Published online by Cambridge University Press: 15 June 2020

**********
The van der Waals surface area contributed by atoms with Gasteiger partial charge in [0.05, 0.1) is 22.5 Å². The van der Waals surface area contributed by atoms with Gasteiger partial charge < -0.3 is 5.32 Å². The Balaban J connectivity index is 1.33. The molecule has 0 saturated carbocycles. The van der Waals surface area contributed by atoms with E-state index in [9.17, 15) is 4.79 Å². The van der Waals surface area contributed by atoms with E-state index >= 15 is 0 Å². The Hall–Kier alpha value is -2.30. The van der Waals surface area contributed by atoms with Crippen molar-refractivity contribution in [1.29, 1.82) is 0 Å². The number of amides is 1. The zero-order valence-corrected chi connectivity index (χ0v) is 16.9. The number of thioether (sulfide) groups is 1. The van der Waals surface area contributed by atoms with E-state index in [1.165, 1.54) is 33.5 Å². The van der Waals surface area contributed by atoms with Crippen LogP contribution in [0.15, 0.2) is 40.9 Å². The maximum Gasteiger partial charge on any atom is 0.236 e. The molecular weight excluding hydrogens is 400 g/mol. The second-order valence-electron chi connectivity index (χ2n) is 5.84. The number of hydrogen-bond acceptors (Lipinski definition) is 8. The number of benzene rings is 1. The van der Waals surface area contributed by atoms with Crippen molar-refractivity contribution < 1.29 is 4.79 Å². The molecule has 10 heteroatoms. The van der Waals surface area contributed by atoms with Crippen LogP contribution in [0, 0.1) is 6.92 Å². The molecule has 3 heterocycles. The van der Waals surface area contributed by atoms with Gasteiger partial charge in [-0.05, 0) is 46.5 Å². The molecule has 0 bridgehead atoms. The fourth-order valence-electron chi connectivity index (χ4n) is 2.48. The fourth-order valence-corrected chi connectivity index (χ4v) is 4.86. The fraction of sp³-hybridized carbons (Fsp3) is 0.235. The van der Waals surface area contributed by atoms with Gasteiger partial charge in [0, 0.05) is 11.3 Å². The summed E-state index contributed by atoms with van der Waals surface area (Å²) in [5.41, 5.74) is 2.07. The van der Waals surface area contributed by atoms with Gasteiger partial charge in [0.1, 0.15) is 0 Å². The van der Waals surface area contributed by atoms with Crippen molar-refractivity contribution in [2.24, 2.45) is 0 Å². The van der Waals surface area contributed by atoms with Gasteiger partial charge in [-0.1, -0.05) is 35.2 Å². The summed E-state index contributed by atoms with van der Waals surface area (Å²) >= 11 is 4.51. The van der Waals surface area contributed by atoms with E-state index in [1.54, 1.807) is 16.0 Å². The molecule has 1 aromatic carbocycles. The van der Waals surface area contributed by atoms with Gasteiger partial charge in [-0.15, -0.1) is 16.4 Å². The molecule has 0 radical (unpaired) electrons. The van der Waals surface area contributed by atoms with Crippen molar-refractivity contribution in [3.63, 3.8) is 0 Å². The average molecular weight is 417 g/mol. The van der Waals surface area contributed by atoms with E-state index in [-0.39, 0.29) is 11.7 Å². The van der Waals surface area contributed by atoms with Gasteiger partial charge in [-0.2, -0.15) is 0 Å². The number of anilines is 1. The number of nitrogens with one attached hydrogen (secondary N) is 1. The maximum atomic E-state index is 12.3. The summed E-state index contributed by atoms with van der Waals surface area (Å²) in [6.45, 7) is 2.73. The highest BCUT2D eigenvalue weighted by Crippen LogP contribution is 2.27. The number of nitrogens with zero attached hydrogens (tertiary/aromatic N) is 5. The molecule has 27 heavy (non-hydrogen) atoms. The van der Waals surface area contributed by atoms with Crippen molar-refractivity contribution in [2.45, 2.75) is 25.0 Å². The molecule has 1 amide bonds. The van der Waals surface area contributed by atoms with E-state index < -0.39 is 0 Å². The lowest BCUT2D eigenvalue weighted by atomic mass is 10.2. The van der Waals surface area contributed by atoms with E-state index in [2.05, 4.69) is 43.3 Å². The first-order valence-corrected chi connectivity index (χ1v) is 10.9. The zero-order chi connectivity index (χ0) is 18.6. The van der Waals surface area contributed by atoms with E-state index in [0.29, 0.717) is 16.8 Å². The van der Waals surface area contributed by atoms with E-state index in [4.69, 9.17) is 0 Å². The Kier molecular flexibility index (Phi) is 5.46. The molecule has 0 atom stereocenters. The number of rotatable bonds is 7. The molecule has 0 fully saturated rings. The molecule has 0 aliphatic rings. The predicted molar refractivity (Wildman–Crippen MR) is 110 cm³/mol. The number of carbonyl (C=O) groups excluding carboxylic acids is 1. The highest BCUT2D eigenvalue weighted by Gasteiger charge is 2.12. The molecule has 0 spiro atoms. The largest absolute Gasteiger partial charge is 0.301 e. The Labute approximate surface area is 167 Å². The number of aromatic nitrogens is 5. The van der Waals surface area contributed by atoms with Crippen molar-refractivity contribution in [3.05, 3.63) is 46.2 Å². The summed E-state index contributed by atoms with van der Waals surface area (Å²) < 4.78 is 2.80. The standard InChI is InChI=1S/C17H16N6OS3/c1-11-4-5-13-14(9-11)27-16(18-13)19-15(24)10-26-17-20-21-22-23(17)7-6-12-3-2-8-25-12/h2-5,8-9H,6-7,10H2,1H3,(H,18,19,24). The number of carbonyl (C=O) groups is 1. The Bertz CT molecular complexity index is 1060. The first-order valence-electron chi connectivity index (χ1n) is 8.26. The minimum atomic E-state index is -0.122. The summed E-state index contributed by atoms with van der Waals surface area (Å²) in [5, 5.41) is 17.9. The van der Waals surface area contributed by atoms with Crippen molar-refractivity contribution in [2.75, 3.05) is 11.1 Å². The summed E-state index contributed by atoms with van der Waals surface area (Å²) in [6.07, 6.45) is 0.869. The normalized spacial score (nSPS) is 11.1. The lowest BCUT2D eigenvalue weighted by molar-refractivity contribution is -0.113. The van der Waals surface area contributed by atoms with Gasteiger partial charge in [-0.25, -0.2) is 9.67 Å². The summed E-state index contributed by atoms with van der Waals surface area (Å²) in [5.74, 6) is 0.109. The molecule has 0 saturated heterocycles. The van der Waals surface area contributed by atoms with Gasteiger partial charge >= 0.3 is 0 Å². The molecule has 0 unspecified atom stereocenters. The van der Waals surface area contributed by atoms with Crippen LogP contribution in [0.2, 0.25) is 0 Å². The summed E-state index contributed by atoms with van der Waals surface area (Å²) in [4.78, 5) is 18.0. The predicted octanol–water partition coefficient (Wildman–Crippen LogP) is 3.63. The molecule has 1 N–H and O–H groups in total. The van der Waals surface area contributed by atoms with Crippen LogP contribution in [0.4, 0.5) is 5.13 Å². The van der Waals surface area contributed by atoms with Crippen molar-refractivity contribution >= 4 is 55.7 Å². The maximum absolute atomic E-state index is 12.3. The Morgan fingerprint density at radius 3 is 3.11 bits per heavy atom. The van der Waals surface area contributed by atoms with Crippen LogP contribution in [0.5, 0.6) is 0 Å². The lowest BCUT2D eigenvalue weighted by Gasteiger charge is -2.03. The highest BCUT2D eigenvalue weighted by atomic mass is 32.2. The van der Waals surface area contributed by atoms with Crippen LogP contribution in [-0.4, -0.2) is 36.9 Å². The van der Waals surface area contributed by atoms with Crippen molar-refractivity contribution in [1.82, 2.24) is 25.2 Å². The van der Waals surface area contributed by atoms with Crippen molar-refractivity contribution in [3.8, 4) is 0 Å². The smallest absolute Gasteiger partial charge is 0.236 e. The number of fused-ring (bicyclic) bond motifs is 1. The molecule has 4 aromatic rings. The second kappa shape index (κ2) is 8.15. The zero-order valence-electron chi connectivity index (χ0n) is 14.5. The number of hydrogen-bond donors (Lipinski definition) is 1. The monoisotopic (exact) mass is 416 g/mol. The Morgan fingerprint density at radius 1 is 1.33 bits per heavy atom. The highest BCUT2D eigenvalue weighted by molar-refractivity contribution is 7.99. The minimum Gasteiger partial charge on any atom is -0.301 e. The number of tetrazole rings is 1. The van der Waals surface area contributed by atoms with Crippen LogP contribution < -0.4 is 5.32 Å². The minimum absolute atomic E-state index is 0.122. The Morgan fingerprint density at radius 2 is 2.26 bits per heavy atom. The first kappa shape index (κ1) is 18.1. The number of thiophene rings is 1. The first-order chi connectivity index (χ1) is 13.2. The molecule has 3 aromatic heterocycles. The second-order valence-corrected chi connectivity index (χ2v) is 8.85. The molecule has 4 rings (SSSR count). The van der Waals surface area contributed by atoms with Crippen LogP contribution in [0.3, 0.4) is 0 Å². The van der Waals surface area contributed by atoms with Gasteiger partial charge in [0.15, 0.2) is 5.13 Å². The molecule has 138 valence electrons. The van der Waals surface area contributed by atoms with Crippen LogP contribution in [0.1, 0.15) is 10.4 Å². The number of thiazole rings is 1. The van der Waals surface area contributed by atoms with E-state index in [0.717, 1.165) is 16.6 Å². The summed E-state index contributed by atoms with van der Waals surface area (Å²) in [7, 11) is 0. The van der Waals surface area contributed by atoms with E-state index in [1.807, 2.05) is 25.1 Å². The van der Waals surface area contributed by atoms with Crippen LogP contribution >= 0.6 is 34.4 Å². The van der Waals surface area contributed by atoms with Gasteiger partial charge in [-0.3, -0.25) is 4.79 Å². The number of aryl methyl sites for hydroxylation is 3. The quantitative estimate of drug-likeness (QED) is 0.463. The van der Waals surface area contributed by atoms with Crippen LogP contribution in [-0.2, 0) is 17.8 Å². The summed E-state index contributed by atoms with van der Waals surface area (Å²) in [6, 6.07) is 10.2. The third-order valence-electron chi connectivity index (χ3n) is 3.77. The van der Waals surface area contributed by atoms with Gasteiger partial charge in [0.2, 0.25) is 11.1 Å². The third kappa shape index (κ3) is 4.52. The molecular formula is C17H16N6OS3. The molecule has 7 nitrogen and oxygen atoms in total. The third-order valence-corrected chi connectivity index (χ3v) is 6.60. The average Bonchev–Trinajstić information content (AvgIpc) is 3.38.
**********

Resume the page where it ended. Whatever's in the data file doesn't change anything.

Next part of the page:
The Critical Zone (CZ) as visualized in 1998 was a way to integrate the research of the four scientific spheres (lithosphere, hydrosphere, biosphere and atmosphere) at the surface of Earth and to study the linkages, feedbacks and record of processes. Rather than closeting studies by a variety of disciplines into their respective pigeonholes the CZ perspective provides the symbiotic framework from which the tendrils of improved understanding can radiate outward to new disciplines and/or feedback into the component disciplines. During the last 2 decades, CZ research has been limited to the modern environment. Knowledge gained from the modern and the focus on interpreting ancient records allows for the development of paleo-CZs (PCZs). PCZs provide a powerful tool for improved understanding of the landscapes during the Quaternary Period and the response of this thin skin to glaciations, sea level fluctuations and evolving life. Case studies from hominins in East Africa and Homo sapiens in the Americas provide examples of the rich records stored in PCZs. As we move into the space age, the CZ can provide a platform from which to guide future exploration of the proto Critical Zones on the rocky planets and asteroids of our solar system.